Background: Childhood and adolescent overweight and obesity are related to health risks, medical conditions, and an increased risk of adult obesity, with attendant impacts on morbidity and mortality. The prevalence of overweight has increased over the last 25 years among all American children and adolescents, but particularly among racial/ethnic minorities. The relatively greater increase in the upper body mass index (BMI) percentiles compared with the lower suggests that severity of overweight is increasing. Although obesity is the presumed condition impacting health, the use of the terms “at risk for overweight” and “overweight” are preferred when describing relative weight status based on age- and sex-specific BMI percentiles for children and adolescents, as these terms are more accurate and less pejorative.
Purpose: The focus of this evidence synthesis is to examine the evidence for the benefits and harms of screening and earlier treatment of overweight in children and adolescents in clinical settings.
Data Sources: We developed an analytic framework and seven key questions to represent the logical evidence connecting screening and weight control interventions with changes in overweight and behavioral, physiological, and health outcomes in childhood or adulthood. We searched the Cochrane Library from 1996 to April 2004. We searched MEDLINE®, PsycINFO, DARE, and CINAHL from 1966 to April 2004, using the Medical Subject Heading obesity and overweight and combining this term with predefined strategies to identify relevant English-language studies. We examined 2,162 abstracts related to screening, 312 related to screening harms, 949 related to treatment, and 864 related to treatment harms. We also contacted experts and checked bibliographies from review articles and selected trials. We found three recent, good-quality systematic reviews of interventions, one fair-to-good-quality systematic review relating screening measures to health outcomes, and a number of non-systematic, but comprehensive, review articles on screening, treatment, or other issues related to pediatric overweight. We relied on these as sources of relevant literature and, to a lesser extent, of synthesized information. When previous systematic reviews were incorporated in our results, we independently examined the individual studies to confirm or extend previous review findings. A bridge search between April 2004 and April 2005 did not identify any new intervention trials that would impact the findings of this report.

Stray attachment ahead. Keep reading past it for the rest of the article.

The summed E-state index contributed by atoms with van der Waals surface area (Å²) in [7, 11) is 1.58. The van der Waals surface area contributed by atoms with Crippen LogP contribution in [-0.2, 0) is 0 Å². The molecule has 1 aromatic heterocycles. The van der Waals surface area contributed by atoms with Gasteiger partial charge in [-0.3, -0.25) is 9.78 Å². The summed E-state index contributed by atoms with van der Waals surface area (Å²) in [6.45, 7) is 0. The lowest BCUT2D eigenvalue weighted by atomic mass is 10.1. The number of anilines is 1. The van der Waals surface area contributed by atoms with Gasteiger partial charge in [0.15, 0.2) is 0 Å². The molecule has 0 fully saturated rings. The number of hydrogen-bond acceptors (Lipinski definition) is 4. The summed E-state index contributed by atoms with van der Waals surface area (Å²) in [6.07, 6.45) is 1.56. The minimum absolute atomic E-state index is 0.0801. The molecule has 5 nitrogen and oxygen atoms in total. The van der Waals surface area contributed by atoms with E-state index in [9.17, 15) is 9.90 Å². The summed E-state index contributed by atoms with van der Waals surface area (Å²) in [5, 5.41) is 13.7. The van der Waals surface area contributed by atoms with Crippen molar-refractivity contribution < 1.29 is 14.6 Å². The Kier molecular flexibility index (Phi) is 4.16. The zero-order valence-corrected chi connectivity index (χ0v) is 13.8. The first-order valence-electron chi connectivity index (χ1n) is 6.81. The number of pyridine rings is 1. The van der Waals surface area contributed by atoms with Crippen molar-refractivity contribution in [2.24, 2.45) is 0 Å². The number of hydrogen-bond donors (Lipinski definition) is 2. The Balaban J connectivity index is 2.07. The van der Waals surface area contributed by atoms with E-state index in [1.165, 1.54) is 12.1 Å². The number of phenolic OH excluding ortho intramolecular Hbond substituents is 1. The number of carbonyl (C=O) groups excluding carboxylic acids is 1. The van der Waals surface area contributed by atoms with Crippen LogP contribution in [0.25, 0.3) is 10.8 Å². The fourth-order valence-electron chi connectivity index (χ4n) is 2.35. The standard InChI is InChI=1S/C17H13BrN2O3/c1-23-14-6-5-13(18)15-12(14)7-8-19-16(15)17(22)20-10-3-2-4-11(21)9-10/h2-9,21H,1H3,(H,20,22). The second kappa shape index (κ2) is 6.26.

Study Selection: We included fair-to-good quality research (according to U.S. Preventive Services Task Force [USPSTF] criteria) in children and adolescents aged 2–18 years in the following categories: (1) the most current large, population-based, or nationally representative surveys of the prevalence of overweight and obesity to represent age- and, sex-specific prevalence for racial/ethnic subgroups (Mexican Americans, non-Hispanic blacks, Native Americans, Asians/Pacific Islanders, non-Hispanic whites); (2) prospective cohort studies conducted in the United States with clinically relevant childhood weight measures and adult health outcomes, including obesity; (3) randomized controlled trials (RCTs) or controlled clinical trials of screening; (4) RCTs of pharmacological agents or behavioral counseling interventions conducted in the United States or similarly industrialized countries, with at least six months' follow-up, reporting changes in overweight status with or without intermediate outcomes, health outcomes, or harms; (4) RCTs, controlled clinical trials, or controlled cohort studies of bariatric surgeries; and (5) prospective cohort studies and controlled clinical intervention trials with at least three months' follow-up for possible harms of screening or intervention. To confirm inclusion/exclusion status, two reviewers examined all abstracts (or a random subset in the case of the screening search) and included articles.
Data Extraction: One reviewer abstracted relevant information from each included article into standardized evidence tables, and a second reviewer checked key elements. Two reviewers quality graded each article using USPSTF criteria. Excluded articles were listed in tables.